Let Us Spray 

All over the sprawling Salt Lake suburbs, the writing’s on the wall(s).

n n n
Know Your Graf Lingo
Bomb: to paint or write graffiti
Tag: the name of a writer—i.e., what do you tag?
Buff: to be buffed out or painted over
Toy: a young and bad writer
Crew: a group of writers who write and hang out together
Piece: a complicated and intricate, sometimes abstract, version of a writer’s name
Throw-up: a bigger version of a tag with thick colored-in letters
Crush: to defeat or destroy
Get Up: to tag or write graffiti
Rack: to steal
Bite: to steal another writer’s style
Battle: to face off against another writer
They write on any surface they can find: sidewalks, stop signs, bus stops, bathroom walls, billboards, lampposts, trains, rooftops, overpasses.

They use anything that leaves a mark by scratching, painting, drawing, sticking and stenciling their names on everything. They write their names with Sharpies, paint pens and shoe polish.

Their names show up throughout Salt Lake County: Dister, Duke, Kier, Pixl, Slej, Stem, Siva, Spade, Ego, Erups, Aster, Otra, Chew, Yeti, Yukon. And their crews’ titles, too: Always Remaining Strong (ARS), Angels of Death (AOD), Still America’s Doppest Kings (SADK), We See All (WSA), to name a few.

They are graffiti writers, and to the untrained eye, their tags might as well be in cuneiform script. They have a language of their own. Writers don’t vandalize, they “bomb.” It’s not graffiti, it’s “graf.” They don’t steal, they “rack.”
You’re not a bad writer, you’re a “toy.”

This impulsive, ego-driven outlaw culture operates on a self-regulating code, a thieves’ code, so to speak.

Part egoist, part artist, part adrenaline junkie and part cultural creator, the graffiti writer is more than he (they are nearly all male) is cracked up to be. He may be a vandal to some, but to one another, their art is their very identity.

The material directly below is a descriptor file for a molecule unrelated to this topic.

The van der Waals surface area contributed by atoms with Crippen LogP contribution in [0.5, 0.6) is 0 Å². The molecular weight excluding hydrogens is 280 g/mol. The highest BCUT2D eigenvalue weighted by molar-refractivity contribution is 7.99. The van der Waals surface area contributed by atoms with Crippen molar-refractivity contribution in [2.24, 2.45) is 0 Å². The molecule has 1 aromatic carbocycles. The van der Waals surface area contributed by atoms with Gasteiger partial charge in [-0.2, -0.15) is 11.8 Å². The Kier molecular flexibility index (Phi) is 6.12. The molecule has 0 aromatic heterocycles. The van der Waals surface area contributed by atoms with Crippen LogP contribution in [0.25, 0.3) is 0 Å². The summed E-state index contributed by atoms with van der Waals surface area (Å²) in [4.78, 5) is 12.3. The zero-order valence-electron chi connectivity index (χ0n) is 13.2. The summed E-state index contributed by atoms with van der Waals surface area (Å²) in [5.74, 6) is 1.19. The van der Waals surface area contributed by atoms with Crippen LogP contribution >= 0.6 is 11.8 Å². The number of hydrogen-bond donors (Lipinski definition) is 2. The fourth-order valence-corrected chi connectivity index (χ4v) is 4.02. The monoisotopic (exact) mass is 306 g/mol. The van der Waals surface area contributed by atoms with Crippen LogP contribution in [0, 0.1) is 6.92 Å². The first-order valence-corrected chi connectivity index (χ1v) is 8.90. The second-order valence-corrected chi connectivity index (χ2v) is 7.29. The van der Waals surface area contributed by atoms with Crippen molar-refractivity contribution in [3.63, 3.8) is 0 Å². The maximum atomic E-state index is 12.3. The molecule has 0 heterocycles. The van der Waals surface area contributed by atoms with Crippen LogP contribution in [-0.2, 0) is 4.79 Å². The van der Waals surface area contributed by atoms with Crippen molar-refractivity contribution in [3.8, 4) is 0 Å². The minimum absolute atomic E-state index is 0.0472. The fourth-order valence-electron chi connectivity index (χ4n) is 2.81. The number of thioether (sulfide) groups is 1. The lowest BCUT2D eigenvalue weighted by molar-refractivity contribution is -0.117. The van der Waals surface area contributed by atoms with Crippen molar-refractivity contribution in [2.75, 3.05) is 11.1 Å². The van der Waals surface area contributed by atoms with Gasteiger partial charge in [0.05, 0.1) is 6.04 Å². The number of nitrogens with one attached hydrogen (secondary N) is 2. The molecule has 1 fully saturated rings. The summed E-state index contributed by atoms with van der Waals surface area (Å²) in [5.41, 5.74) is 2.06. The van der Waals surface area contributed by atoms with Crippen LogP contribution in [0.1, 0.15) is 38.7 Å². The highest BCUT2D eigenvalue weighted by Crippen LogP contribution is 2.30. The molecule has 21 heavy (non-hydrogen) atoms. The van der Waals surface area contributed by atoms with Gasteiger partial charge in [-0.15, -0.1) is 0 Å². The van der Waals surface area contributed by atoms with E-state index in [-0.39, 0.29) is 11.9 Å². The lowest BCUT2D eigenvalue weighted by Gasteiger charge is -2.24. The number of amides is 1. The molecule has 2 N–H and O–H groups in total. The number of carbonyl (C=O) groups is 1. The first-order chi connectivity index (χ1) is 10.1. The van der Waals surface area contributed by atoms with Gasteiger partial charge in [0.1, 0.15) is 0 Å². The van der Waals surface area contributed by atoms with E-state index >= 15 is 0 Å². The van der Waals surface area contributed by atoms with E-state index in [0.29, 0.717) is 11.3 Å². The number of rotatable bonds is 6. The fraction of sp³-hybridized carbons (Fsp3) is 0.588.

“Writers,” as they call themselves, are a tenacious bunch. Despite pervasive and expensive efforts to stop this crime (Salt Lake County alone spends $100,000 a year), writers are not going away. It’s as big a problem as ever, says Nancy White, Salt Lake County’s graffiti program manager, tasked with painting over much of the county’s graffiti. Like a hated species society would like eradicated, the writer has not only survived but multiplied.

Often seen as a reaction to inner-city poverty, modern graffiti in our neck of the woods may seem out of place. Yet, here in one of the most conservative states in the nation, graffiti has found a place in the rambling suburbs of Salt Lake County.

Graffiti is nothing new. It can be found almost anywhere humans have lived. But modern graffiti is distinct from what came before. And since the early ’90s, graffiti—as in the vandalism that began on the East Coast subways in the ’70s—has been alive and well in Salt Lake County.

{::INSERTAD::}This is a story about a group of writers and their crew—ARS. As the longest-lived continually active crew in Salt Lake County, theirs is a modern American subculture, a reaction to the blandness of the suburban landscape just as urban graffiti was a reaction to inner-city life. It is a culture with taboos and rules as complicated and intricate as the courtship rituals of a Stone Age tribe in Borneo. While writers hope to be seen by everyone and long for the notoriety of getting away with something, they write mainly to build their reputations with one another. It is a form of rebellion on the one hand and a form of communication on the other. It has rules and limits, this vandals’ world. Welcome to SLC Graf.

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Jonah Owen Lamb

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